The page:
The dinosaur remains had been identified by a team led by Associate Professor Dr Masatoshi Sone of the university’s geology department in collaboration with reptile paleontology specialist Professor Ren Hirayama from Tokyo’s Waseda University.
Spinosauridae is a particular family of carnivorous dinosaurs characterised by its elongated, crocodile-like skulls with conical teeth that had either very tiny or with no serrations.
Another spinosauridae fossil had also been discovered in Australia in 2011, before which the species was believed to have existed only in the northern hemisphere.
Scientists had discovered a 125-million-year-old neck vertebrae identical to that of a Baryonx
Dr Masatoshi will be attending today’s press conference, along with Pahang Mentri Besar Datuk Seri Adnan Yaakob, UM vice-chancellor Professor Datuk Dr Mohd Amin Jalaludin and the Science Faculty dean Professor Datuk Dr Mohd Sofian Azirun.
From Wildlife Extra:
Survey reveals some children struggle to identify turtles, rays and even penguins
British children are struggling to identify some of the most common sea life, according to research commissioned by the National SEA LIFE Centre Birmingham, with some as old as 12 unable to correctly name a turtle.
The research was carried out to establish the extent of children’s knowledge of marine life. More than 500 youngsters between the ages of five and 12 were shown images of various species of sea life including a ray, turtle, otter, seahorse, octopus, jellyfish, penguin, clown fish, crab and starfish.
Overall, boys performed slightly better than girls of the same age, and children in the Midlands, East Anglia, Scotland and Wales were the best performers by region. Those in Northern Ireland, the North East and London had the highest number of incorrect answers.
Almost all of those surveyed correctly identified the starfish and the seahorse, but there was some confusion when it came to deciding on the octopus and jellyfish, with almost a third of eight year olds wrongly naming the octopus, and more than a quarter of nine year olds believing a jellyfish was called a glow fish.
In many languages other than English, like German, Dutch, Spanish and French, the children would not have gotten bad notes for this; as in those languages, the word for “turtle” is the same as the word for “tortoise”.
Most unexpectedly, though, many children struggled to recognise a penguin, with a fifth of seven year olds opting to call it a puffin or even a Pingu – the friendly television character penguin. Understandably, a fictional character also influenced five year olds to identify the instantly recognisable orange, white and black striped clown fish as Nemo.
James Robson, curator at The National SEA LIFE Centre in Birmingham, said: “The results of the survey are really interesting – and very surprising! We chose to use some of the most well-known animals at the centre in the survey and, whilst some aren’t straightforward to identify, we didn’t think others like the turtle or ray would cause so much confusion. It shows just how important the educational aspects of The National SEA LIFE Centre and other animal-focused attractions really are.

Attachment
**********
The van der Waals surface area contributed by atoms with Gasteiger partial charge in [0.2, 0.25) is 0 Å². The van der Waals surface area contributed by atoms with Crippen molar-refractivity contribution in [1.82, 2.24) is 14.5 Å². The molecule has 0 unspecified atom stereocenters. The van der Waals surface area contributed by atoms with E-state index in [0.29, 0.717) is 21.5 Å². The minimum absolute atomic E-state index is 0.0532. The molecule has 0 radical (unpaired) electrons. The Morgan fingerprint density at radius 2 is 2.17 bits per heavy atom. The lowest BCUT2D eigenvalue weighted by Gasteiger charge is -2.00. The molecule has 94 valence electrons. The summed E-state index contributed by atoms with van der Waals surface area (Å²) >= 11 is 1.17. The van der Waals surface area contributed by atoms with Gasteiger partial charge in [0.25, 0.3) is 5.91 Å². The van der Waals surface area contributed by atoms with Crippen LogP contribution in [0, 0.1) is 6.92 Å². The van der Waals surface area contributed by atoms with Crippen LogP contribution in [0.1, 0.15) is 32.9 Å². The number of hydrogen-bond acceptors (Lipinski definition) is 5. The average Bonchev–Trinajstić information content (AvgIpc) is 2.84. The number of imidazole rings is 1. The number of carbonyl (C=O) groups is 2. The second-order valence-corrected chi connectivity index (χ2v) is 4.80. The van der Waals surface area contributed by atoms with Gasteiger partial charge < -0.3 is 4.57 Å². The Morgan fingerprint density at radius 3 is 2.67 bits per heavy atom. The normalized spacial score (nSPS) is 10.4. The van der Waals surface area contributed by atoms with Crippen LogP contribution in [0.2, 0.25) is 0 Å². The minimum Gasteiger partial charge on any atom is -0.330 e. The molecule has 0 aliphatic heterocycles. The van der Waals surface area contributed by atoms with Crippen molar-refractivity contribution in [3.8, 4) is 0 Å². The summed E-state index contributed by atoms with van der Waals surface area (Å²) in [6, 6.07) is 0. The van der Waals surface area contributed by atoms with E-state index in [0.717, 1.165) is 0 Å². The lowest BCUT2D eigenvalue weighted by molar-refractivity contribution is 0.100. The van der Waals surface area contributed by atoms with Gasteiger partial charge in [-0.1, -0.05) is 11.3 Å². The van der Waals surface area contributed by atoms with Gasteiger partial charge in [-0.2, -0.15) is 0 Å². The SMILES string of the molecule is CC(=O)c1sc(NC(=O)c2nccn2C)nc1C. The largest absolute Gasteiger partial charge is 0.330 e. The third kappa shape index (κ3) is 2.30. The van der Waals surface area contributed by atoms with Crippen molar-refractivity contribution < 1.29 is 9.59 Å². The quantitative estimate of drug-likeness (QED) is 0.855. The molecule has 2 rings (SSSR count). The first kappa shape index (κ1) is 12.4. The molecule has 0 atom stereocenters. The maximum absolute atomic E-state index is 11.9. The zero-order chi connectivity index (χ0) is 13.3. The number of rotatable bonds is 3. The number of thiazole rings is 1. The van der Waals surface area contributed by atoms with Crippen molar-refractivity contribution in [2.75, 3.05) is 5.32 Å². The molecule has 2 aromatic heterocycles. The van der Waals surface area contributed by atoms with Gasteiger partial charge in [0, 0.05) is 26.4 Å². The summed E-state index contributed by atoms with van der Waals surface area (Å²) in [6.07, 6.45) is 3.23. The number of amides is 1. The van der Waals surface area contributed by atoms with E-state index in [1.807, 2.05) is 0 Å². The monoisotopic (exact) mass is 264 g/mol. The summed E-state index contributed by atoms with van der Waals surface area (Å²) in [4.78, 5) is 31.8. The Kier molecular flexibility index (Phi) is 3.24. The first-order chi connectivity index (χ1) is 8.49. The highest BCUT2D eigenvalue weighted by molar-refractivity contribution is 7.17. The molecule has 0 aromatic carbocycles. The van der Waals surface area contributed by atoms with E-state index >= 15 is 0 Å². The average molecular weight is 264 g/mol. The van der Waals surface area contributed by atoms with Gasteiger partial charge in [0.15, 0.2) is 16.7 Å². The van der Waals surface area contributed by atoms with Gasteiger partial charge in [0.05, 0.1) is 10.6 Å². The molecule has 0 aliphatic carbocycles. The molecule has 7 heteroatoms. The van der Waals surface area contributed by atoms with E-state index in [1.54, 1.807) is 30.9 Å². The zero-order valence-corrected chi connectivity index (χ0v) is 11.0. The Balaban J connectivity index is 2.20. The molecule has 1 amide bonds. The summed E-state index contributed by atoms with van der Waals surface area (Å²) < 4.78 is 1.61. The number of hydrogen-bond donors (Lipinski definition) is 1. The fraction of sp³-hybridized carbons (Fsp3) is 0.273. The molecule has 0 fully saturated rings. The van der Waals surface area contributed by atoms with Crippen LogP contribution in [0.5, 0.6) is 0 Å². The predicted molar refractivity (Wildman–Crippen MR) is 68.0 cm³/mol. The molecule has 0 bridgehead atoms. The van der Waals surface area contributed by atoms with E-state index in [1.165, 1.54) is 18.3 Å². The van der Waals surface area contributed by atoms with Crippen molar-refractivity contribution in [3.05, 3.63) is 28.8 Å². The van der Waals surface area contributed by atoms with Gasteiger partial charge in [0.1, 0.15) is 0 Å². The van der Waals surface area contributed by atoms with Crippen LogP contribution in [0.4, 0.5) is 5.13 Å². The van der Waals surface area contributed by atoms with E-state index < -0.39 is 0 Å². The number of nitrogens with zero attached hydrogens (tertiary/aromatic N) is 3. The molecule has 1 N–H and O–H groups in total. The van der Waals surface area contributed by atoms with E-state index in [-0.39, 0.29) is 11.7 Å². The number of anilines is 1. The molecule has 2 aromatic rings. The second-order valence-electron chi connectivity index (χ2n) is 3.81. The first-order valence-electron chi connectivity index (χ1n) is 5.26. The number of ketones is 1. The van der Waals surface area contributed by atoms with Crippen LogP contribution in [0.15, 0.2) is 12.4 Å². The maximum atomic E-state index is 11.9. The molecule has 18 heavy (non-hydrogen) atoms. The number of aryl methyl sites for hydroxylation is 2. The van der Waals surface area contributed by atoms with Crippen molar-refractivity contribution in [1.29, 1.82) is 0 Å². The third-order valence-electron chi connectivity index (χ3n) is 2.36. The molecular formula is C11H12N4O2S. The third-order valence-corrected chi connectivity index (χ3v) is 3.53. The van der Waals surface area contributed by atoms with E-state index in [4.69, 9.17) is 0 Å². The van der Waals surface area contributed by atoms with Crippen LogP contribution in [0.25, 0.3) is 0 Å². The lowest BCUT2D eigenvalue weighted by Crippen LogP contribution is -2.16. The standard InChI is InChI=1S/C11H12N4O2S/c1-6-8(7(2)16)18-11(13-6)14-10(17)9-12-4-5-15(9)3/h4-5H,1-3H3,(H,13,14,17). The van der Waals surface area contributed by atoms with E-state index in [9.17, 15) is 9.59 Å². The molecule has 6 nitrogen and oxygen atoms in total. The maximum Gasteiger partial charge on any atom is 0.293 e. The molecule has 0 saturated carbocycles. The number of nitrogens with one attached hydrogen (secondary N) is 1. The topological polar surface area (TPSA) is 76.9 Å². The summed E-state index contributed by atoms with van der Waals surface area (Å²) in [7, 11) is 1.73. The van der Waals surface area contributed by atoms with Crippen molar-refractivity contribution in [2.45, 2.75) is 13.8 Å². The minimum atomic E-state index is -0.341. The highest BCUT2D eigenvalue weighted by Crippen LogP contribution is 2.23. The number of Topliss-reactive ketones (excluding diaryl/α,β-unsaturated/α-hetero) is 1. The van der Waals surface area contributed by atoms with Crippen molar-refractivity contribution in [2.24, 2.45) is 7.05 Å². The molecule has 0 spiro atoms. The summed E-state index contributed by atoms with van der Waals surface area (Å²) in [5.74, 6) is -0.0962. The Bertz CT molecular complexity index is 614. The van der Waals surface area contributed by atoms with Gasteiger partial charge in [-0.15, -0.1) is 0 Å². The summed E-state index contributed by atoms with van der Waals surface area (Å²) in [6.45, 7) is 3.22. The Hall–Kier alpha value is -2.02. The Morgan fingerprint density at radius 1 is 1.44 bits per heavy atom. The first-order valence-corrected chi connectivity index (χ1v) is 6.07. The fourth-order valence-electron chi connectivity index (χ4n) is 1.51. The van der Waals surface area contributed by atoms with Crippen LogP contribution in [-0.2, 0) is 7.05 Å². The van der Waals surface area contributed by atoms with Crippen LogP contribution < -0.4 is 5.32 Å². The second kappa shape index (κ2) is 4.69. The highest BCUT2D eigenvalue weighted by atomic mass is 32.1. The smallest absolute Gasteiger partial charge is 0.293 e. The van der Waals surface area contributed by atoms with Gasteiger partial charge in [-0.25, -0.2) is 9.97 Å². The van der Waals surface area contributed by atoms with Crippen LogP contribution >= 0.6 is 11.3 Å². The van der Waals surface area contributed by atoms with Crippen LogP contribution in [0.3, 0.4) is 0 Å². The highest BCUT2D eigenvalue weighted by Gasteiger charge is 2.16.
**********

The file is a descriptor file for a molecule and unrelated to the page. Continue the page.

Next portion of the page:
Scientists discover new gecko hanging-on in single forest fragment
February 17, 2014
Scientists have identified a new species of day gecko that is the largest in its genus (Cnemaspis) to be found in Sri Lanka. To date, it has been observed only within the Rammalakanda Reserve in southern Sri Lanka, an area spanning just 1,700 hectares, raising questions about the viability of this population and hence the species’ long-term prospects.
The gecko belongs to the enigmatic genus of Cnemaspis, which in 2003 contained only four representative species within Sri Lanka. Since then, scientists have discovered 18 further species in the island country, but none as large in size as this most recent discovery. Known locally as the ‘Rammale day gecko’ (Rammale pahalpalli in Tamil, and Rammale diva huna in Sinhalese), the new gecko measures around 53 millimeters from snout to vent—a small reptile to us, but a giant in comparison to other gecko species in the area.
Its most distinctive features are its large size and numerous scales on the ventral side or belly. In fact, the Rammale day gecko possesses nearly 22 percent more scales than the next closest species, Cnemaspis alwesi, while approaching the size of Cnemaspis sisparensis, the largest gecko recorded to date on the entire Indian peninsula.
Scientist Dulan Ranga Vidanapathirana, and his colleagues from the Herpetological Foundation of Sri Lanka and the Center for applied Biodiversity Research and Education in Kandy, reported this discovery in the journal Zootaxa.
“The occurrence of such a large species in a small forest patch at the edge of the wet zone is unexpected,” they write.
Rammalakanda Forest Reserve spans the border between Hambanthota and Matara districts in southern Sri Lanka, and supports a rich diversity of flora and fauna, including 99 species that can be found only within the reserve and nowhere else. The National Conservation Review recognizes it as one of the top 70 forests requiring conservation action within Sri Lanka.
Despite the Reserve receiving some protection from the government, concerns are high for the future of this rare and cryptic species that has eluded discovery until today.
“Illegal tree felling to cultivate tea has become a major threat in the area, ” write the authors. “Tea plantations and human settlements in the surrounding areas are slowly expanding, and are encroaching towards the forest, slowly destroying the habitat of this species.”
It is unfortunate that the celebration of a newly discovered species must immediately be tempered by anxiety for its future, but this is the increasing reality for scientists and conservationists working in the world’s tropical forests. As for this gecko, in honor of the place in which it was discovered, it has been named Cnemaspis rammalensis.
D. L. Vidanapathirana, M. D. G. Rajeev, N. Wickramasinghe, S. S. Fernando and L. J. M. Wickramasinghe. (2014) Cnemaspis rammalensis sp. nov., Sri Lanka’s largest day-gecko (Sauria: Gekkonidae: Cnemaspis) from Rammalakanda Man and Biosphere Reserve in southern Sri Lanka. Zootaxa 3755 (3): 273-286.